Some experts have suggested that active fuel management can lead to decreased performance and reduced overall durability of the engine.
This is because the system can stress more on specific components, such as the camshaft and lifters, which can wear out quickly over time.
Additionally, some drivers have reported issues with oil consumption and engine knock, which the AFM system can cause.
- May Not Be as Effective at Improving Engine Efficiency as Other Strategies:
While active fuel management can improve engine efficiency in certain driving conditions, it may not be as effective as other strategies, such as direct injection or turbocharging.
These technologies can provide more significant gains in efficiency and performance without the added complexity and maintenance requirements of active fuel management.
You can determine whether your vehicle has active fuel management in several ways. Here are some of the most common signs to look out for:
- Valley Cover
If you look at your vehicle’s engine block and see a valley cover, that indicates that your car has active fuel management.
This cover is located between the cylinder heads and covers the lifter valley.
- AFM Towers
Another clue that your vehicle has active fuel management is the presence of AFM towers on the engine block.
These small towers can be seen on the top of the engine block and hold the lifters in place.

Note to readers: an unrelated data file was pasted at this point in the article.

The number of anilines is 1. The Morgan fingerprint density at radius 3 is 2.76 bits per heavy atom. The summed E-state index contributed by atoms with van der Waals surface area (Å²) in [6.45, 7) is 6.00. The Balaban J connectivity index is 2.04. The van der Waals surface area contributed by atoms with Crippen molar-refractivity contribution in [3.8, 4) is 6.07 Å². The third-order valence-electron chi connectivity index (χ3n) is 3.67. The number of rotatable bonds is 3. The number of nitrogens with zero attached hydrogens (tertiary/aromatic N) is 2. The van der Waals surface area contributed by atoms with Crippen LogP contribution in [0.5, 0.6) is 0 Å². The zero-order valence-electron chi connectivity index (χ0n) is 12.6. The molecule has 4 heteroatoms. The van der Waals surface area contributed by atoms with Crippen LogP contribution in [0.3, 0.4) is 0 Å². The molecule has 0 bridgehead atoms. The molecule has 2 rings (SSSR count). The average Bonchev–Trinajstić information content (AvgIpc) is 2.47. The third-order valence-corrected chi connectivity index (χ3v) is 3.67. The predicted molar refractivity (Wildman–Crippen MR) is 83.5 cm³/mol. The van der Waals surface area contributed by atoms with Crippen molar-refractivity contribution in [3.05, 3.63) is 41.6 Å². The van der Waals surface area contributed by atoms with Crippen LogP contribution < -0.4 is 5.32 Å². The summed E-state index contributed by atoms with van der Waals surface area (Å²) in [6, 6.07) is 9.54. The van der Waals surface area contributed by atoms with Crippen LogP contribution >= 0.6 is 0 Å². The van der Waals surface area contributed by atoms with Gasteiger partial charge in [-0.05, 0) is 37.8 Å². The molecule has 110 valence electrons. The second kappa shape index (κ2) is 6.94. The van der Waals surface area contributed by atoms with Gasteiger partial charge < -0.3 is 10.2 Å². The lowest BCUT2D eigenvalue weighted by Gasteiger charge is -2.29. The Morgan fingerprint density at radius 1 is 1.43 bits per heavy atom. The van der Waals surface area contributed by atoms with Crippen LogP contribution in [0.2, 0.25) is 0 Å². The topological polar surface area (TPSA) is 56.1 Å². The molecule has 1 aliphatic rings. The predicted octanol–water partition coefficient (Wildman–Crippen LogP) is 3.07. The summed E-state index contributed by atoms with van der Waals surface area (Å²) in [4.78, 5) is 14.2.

- Special Oil Lifters
Active fuel management requires special oil lifters to operate appropriately.
If you have these lifters in your engine, it’s a good sign that your vehicle has this feature.
- Valley Cover Gasket
Besides the valley covers itself, the gasket that seals it may indicate whether your vehicle has active fuel management.
Look for a gasket with a distinctive shape or design, as this may be a sign that it’s designed for an engine with active fuel management.
- Lifter Guides
Active fuel management also requires unique lifter guides to keep everything working smoothly.
These guides can typically be seen inside the engine block.
- Special Camshaft
The camshaft in an engine with active fuel management is typically designed to work specifically with this feature.
Look for a unique camshaft, which may indicate that it’s designed for an engine with active fuel management.
- Powerful Fuel Pump
Active fuel management requires a powerful fuel pump to maintain the necessary pressure in the engine.
If your fuel pump is potent, this may be a sign that your vehicle has this feature.
- V8/V4 Icon
Finally, some vehicles with active fuel management may have a V8/V4 icon on the dashboard or in the instrument cluster.